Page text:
Clutching My Pearls is about Jane Austen and the times she lived in. The opinions are mine, but I don't claim originality. Click here for the first in the series. For more about other female writers of Austen's time, click the "Authoresses" tag in the Categories list to the right.
The Spinster’s Tale is jam-packed with numerous plot-lines, backstories, and weddings. Plus a separate short gothic novel is stuck in the middle. There are so many characters, it’s difficult to remember them all.
Have you seen people in social media point out that Regency romances are unrealistic because there weren’t that many eligible young dukes and earls in Regency England? Well, that was the case from the get-go; the novels written at the time featured handsome, eligible lords by the bushel. There are half-a-dozen titled men running around in this novel, all of them in want of a wife, and they all marry girls of humbler birth.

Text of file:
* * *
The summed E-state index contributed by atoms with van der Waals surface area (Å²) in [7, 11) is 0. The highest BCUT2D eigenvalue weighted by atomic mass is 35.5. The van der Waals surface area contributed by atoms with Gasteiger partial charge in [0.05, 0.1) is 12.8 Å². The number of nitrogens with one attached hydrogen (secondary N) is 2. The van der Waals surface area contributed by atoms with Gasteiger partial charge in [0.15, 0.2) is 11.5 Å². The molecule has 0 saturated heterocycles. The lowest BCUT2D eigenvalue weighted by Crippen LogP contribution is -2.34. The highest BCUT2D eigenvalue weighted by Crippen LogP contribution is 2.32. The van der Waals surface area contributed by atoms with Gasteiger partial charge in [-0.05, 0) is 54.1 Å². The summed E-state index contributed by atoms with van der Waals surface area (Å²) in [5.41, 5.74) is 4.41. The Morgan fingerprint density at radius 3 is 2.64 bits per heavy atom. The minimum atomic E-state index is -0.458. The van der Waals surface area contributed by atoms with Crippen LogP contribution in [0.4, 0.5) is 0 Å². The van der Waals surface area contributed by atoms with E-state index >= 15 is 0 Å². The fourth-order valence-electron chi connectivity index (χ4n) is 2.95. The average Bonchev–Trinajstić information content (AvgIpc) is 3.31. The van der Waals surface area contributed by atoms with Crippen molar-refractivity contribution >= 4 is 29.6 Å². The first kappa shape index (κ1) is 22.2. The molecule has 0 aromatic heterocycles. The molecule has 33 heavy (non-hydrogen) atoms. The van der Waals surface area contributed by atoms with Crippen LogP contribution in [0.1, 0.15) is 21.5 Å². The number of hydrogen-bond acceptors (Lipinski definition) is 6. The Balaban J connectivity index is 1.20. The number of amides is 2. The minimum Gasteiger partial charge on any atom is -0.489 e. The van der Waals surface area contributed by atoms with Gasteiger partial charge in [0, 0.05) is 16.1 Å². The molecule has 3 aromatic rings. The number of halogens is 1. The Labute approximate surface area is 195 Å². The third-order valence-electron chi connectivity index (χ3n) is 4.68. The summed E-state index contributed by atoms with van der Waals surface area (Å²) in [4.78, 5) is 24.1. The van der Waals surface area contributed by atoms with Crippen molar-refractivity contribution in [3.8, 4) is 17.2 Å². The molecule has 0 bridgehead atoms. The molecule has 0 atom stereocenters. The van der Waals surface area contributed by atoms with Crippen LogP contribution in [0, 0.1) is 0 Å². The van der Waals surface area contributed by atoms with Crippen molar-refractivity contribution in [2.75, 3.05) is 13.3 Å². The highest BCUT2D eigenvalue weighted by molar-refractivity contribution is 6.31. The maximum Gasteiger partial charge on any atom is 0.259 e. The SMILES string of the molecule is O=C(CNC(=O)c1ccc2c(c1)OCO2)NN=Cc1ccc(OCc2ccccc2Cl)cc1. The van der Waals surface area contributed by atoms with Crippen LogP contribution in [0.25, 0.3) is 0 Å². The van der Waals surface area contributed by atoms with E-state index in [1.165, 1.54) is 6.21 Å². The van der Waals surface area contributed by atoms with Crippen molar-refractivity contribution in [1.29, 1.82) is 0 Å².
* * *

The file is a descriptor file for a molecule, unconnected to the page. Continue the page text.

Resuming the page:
One thing that sets this novel apart is that two of the major protagonists, and one minor, are older ladies. The titular spinster, Mrs. Caroline Herbert, ("Mrs." denotes an older lady, not necessarily a married one) is approaching 50. The kind and charitable Dowager Lady Brumpton has a fun back story where she dresses herself in boy’s clothes and climbs out a window after she’s abducted by a libertine. The minor character Miss Woodley is the impoverished authoress of the novel-within-a-novel Langbridge Fort. “Romance is not my forte,” she tells one of the young heroines, “but I had been told nothing would sell now, but the horrible, the wonderful, and the improbable.”
In addition to centering older females, The Spinster's Tale has other features which might be of interest to academics...